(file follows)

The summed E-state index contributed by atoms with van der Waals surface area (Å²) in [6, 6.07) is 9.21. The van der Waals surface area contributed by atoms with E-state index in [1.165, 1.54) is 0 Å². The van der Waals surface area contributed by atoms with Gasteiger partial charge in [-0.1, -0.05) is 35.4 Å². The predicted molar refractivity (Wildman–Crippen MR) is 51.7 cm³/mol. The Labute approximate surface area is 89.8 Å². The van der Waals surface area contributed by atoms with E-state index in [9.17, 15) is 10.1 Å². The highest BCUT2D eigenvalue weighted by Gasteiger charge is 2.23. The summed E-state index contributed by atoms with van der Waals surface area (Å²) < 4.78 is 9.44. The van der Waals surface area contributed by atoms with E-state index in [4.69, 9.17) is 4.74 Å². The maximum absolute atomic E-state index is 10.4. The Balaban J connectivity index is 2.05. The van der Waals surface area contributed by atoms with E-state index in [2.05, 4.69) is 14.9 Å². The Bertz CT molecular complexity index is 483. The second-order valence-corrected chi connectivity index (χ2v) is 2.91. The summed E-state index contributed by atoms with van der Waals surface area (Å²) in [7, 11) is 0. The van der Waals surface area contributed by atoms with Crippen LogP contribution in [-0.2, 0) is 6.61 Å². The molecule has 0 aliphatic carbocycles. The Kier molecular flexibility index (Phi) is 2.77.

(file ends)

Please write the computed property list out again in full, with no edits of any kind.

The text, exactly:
The summed E-state index contributed by atoms with van der Waals surface area (Å²) in [6, 6.07) is 9.21. The van der Waals surface area contributed by atoms with E-state index in [1.165, 1.54) is 0 Å². The van der Waals surface area contributed by atoms with Gasteiger partial charge in [-0.1, -0.05) is 35.4 Å². The predicted molar refractivity (Wildman–Crippen MR) is 51.7 cm³/mol. The Labute approximate surface area is 89.8 Å². The van der Waals surface area contributed by atoms with E-state index in [9.17, 15) is 10.1 Å². The highest BCUT2D eigenvalue weighted by Gasteiger charge is 2.23. The summed E-state index contributed by atoms with van der Waals surface area (Å²) < 4.78 is 9.44. The van der Waals surface area contributed by atoms with E-state index in [4.69, 9.17) is 4.74 Å². The maximum absolute atomic E-state index is 10.4. The Balaban J connectivity index is 2.05. The van der Waals surface area contributed by atoms with E-state index in [2.05, 4.69) is 14.9 Å². The Bertz CT molecular complexity index is 483. The second-order valence-corrected chi connectivity index (χ2v) is 2.91. The summed E-state index contributed by atoms with van der Waals surface area (Å²) in [7, 11) is 0. The van der Waals surface area contributed by atoms with Crippen LogP contribution in [-0.2, 0) is 6.61 Å². The molecule has 0 aliphatic carbocycles. The Kier molecular flexibility index (Phi) is 2.77.